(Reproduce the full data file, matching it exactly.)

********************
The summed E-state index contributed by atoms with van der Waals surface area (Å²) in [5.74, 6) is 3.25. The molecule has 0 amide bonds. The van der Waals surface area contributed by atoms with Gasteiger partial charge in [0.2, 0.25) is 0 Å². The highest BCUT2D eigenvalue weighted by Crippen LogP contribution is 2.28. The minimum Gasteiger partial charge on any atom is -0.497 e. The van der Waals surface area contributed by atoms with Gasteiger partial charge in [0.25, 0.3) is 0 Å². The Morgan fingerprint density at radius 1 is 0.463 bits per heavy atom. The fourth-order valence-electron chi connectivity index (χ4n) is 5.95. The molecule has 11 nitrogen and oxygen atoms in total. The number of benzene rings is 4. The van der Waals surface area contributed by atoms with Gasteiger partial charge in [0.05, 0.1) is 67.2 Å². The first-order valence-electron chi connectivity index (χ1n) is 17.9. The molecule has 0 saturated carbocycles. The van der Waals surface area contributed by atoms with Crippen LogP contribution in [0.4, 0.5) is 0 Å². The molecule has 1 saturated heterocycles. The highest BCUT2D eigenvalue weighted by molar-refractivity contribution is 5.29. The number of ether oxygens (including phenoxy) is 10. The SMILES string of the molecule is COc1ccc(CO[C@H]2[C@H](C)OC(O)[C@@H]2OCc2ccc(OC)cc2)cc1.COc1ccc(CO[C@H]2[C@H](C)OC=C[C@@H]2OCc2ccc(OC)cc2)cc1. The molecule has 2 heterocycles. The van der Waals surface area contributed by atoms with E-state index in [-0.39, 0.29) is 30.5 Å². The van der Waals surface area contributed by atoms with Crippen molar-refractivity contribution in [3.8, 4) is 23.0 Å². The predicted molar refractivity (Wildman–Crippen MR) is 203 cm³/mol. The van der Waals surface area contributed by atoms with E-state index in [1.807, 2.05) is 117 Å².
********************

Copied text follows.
The summed E-state index contributed by atoms with van der Waals surface area (Å²) in [5.74, 6) is 3.25. The molecule has 0 amide bonds. The van der Waals surface area contributed by atoms with Gasteiger partial charge in [0.2, 0.25) is 0 Å². The highest BCUT2D eigenvalue weighted by Crippen LogP contribution is 2.28. The minimum Gasteiger partial charge on any atom is -0.497 e. The van der Waals surface area contributed by atoms with Gasteiger partial charge in [0.25, 0.3) is 0 Å². The Morgan fingerprint density at radius 1 is 0.463 bits per heavy atom. The fourth-order valence-electron chi connectivity index (χ4n) is 5.95. The molecule has 11 nitrogen and oxygen atoms in total. The number of benzene rings is 4. The van der Waals surface area contributed by atoms with Gasteiger partial charge in [0.05, 0.1) is 67.2 Å². The first-order valence-electron chi connectivity index (χ1n) is 17.9. The molecule has 0 saturated carbocycles. The van der Waals surface area contributed by atoms with Crippen LogP contribution in [0.4, 0.5) is 0 Å². The molecule has 1 saturated heterocycles. The highest BCUT2D eigenvalue weighted by molar-refractivity contribution is 5.29. The number of ether oxygens (including phenoxy) is 10. The SMILES string of the molecule is COc1ccc(CO[C@H]2[C@H](C)OC(O)[C@@H]2OCc2ccc(OC)cc2)cc1.COc1ccc(CO[C@H]2[C@H](C)OC=C[C@@H]2OCc2ccc(OC)cc2)cc1. The molecule has 2 heterocycles. The van der Waals surface area contributed by atoms with E-state index in [-0.39, 0.29) is 30.5 Å². The van der Waals surface area contributed by atoms with Crippen molar-refractivity contribution in [3.8, 4) is 23.0 Å². The predicted molar refractivity (Wildman–Crippen MR) is 203 cm³/mol. The van der Waals surface area contributed by atoms with E-state index in [1.807, 2.05) is 117 Å².